As the media bombards us with reports about the rising cost of college and frightening student loan statistics, parents are starting to wonder if they’ll ever be able to send their kids to college. Even though college prices have gone up, many students are able to pay for school with help from financial aid.
Brush upon your financial aid knowledge with these 5 fast facts:
1. Financial aid is money given to students to help them pay for college and education-related expenses such as room and board, textbooks and school supplies.
Financial aid is generally categorized into grants, loans, scholarships and work study. It comes from four main sources:
Some financial aid is considered a gift but other types must be given back, often with interest.
2. Some types of financial aid do not have to be paid back—free money for college!
While student loans must be repaid with interest once you graduate or leave school for other reasons, grants and scholarships do not. They can be considered free money for college.
Scholarships are typically based on merit or talents like good grades, high standardized test scores, playing an instrument or playing sports. Scholarships in the form of contests are also out there, as are scholarships based on physical characteristics, race, ethnicity or religion. Grants are awarded based on financial need.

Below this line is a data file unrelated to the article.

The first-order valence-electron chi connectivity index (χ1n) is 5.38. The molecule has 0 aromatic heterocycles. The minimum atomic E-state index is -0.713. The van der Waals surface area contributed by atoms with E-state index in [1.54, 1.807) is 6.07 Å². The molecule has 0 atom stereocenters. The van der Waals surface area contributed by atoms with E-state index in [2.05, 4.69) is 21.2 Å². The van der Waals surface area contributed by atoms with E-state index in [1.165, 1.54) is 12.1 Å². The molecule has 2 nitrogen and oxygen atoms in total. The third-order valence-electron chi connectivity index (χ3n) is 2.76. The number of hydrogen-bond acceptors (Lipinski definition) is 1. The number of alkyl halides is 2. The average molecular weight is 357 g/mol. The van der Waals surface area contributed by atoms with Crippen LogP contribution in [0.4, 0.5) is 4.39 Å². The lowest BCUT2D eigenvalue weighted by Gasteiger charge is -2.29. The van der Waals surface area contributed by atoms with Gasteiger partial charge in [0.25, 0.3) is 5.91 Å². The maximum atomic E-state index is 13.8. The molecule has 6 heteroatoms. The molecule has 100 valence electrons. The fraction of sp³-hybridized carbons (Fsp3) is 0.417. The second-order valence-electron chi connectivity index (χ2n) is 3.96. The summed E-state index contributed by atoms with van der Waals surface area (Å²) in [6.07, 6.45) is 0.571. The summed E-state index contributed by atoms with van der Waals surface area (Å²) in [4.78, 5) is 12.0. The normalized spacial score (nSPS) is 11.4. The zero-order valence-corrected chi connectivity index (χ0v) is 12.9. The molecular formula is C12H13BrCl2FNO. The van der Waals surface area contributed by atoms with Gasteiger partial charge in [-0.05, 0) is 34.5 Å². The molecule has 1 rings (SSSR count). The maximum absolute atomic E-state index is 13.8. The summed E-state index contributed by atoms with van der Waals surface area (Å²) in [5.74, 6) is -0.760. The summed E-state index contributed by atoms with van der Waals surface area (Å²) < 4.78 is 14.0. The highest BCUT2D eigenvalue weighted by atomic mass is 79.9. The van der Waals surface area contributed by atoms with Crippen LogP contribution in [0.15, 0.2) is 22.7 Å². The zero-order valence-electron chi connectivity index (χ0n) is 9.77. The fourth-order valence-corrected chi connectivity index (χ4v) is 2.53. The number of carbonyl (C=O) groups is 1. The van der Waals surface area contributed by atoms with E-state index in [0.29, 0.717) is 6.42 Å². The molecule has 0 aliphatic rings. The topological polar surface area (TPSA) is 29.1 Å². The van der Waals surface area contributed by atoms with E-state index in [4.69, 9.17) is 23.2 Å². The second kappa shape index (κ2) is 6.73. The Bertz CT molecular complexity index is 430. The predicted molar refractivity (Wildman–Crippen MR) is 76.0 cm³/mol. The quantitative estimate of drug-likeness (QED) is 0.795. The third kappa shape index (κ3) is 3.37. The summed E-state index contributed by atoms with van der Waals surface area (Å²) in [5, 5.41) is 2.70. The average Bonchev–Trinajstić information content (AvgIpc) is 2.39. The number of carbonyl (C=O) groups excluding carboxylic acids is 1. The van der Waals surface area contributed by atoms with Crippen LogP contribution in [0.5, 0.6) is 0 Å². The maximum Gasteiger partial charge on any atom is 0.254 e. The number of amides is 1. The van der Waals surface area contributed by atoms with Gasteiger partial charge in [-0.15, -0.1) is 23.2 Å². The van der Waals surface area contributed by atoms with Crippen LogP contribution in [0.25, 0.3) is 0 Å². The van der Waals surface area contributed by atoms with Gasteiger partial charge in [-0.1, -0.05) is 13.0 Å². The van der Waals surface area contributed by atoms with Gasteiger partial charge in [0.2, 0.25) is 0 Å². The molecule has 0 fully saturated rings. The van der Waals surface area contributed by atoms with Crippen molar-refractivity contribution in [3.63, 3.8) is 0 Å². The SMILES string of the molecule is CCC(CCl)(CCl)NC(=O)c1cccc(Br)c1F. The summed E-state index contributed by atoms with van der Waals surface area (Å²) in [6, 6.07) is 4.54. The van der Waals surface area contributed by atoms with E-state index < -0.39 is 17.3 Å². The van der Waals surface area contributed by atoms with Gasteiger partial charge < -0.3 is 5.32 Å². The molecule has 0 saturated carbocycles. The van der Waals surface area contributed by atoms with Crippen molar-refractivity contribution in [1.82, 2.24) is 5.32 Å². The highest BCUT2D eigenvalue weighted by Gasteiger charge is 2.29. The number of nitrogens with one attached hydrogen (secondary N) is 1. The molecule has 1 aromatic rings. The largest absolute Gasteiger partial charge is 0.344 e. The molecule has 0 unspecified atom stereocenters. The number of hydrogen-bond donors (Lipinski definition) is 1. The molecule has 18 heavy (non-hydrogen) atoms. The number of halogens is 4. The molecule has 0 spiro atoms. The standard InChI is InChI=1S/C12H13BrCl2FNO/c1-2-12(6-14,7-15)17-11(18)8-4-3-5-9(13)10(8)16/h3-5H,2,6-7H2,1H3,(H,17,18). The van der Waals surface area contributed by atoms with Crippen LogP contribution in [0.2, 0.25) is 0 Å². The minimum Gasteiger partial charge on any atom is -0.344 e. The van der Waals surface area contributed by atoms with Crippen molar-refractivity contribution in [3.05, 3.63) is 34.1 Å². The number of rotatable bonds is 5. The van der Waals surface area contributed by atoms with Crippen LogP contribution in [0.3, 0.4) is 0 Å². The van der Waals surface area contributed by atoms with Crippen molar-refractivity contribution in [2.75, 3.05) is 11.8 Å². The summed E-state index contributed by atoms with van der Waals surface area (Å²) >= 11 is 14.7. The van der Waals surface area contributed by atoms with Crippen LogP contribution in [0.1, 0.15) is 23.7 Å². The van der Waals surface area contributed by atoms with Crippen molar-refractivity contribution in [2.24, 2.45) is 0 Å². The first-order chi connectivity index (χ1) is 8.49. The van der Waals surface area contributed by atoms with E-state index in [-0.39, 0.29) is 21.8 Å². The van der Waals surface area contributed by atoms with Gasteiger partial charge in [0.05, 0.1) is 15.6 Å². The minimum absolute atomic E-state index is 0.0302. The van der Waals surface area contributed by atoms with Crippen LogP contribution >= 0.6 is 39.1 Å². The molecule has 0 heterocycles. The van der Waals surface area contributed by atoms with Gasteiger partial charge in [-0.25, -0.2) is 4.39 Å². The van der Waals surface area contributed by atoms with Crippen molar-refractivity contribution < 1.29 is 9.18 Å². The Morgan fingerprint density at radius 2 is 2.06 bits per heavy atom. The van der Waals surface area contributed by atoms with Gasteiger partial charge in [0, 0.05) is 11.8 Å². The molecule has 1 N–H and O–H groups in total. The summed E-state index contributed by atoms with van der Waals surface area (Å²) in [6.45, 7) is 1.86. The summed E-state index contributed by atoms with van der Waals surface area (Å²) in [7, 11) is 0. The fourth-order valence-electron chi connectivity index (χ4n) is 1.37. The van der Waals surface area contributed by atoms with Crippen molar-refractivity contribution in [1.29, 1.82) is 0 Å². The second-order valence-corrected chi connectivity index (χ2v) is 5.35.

Work study, in which a student performs a job at their college for pay, is also considered a form of financial aid. Work study funds do not have to be repaid, but you must work in order to receive them.
3. Most college students are eligible for financial aid.
Each year, the Federal Student Aid Office of the U.S. Department of Education provides more than $150 billion in federal grants, loans and work study funds to more than 15 million students attending college or career schools. Roughly two-thirds of all U.S. undergraduate college students receive some type of financial aid and the average amount received is around $9000.
4. It’s free to apply for financial aid for college.
If you want to apply for federal student aid programs such as those mentioned above, you must submit the Free Application for Federal Student Aid, or FAFSA. Many state governments and colleges and universities also use the FAFSA to determine whether or not you are eligible for state financial aid or aid that comes directly from the school. Private lenders, or banks that offer student loans that are not tied to the government, may also use FAFSA information to qualify lenders.
Filling out the FAFSA is completely free—you can do it online at www.fafsa.ed.gov or submit a paper copy by mail. Once you are a college student, you will have to fill out the FAFSA each year.
5. Money for college is there if you know where to look.
Many students mistakenly assume that their family earns too much money to qualify for financial aid, but that is often not the case. You never know how much money you could receive for college until you file the FAFSA.
Most colleges, universities and career schools also offer scholarships or grants to help students attend their institutions. If you or your parents work, do a bit of homework—many companies offer scholarship programs or tuition assistance programs. Paying for college doesn’t have to be impossible!
Learn more about financial aid at StateUniversity.com, the Internet’s premier college and university directory:
Melissa Rhone earned her Bachelor of Music in Education from the University of Tampa. She resides in the Tampa Bay area and enjoys writing about college, pop culture, and epilepsy awareness.
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